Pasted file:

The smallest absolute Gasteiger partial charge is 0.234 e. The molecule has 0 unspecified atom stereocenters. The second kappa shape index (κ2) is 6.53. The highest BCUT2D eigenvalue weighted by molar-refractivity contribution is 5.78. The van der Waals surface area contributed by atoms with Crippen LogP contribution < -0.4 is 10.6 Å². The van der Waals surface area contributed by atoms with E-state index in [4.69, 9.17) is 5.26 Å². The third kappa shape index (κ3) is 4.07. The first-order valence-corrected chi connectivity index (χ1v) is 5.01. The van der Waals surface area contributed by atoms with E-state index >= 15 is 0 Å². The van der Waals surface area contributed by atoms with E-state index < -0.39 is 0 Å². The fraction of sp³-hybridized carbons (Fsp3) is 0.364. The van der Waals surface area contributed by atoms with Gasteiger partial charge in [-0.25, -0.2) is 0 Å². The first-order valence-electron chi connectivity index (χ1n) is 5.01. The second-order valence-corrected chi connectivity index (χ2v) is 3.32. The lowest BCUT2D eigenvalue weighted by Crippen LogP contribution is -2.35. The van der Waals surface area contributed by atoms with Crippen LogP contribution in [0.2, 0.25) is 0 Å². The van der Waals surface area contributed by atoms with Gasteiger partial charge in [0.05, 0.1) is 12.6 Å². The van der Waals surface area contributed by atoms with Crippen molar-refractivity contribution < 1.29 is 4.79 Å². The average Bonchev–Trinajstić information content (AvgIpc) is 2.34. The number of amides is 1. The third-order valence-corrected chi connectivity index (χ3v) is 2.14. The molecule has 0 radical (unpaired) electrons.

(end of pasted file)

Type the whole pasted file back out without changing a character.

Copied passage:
The smallest absolute Gasteiger partial charge is 0.234 e. The molecule has 0 unspecified atom stereocenters. The second kappa shape index (κ2) is 6.53. The highest BCUT2D eigenvalue weighted by molar-refractivity contribution is 5.78. The van der Waals surface area contributed by atoms with Crippen LogP contribution < -0.4 is 10.6 Å². The van der Waals surface area contributed by atoms with E-state index in [4.69, 9.17) is 5.26 Å². The third kappa shape index (κ3) is 4.07. The first-order valence-corrected chi connectivity index (χ1v) is 5.01. The van der Waals surface area contributed by atoms with E-state index >= 15 is 0 Å². The van der Waals surface area contributed by atoms with E-state index < -0.39 is 0 Å². The fraction of sp³-hybridized carbons (Fsp3) is 0.364. The van der Waals surface area contributed by atoms with Gasteiger partial charge in [-0.25, -0.2) is 0 Å². The first-order valence-electron chi connectivity index (χ1n) is 5.01. The second-order valence-corrected chi connectivity index (χ2v) is 3.32. The lowest BCUT2D eigenvalue weighted by Crippen LogP contribution is -2.35. The van der Waals surface area contributed by atoms with Crippen LogP contribution in [0.2, 0.25) is 0 Å². The van der Waals surface area contributed by atoms with Gasteiger partial charge in [0.05, 0.1) is 12.6 Å². The van der Waals surface area contributed by atoms with Crippen molar-refractivity contribution < 1.29 is 4.79 Å². The average Bonchev–Trinajstić information content (AvgIpc) is 2.34. The number of amides is 1. The third-order valence-corrected chi connectivity index (χ3v) is 2.14. The molecule has 0 radical (unpaired) electrons.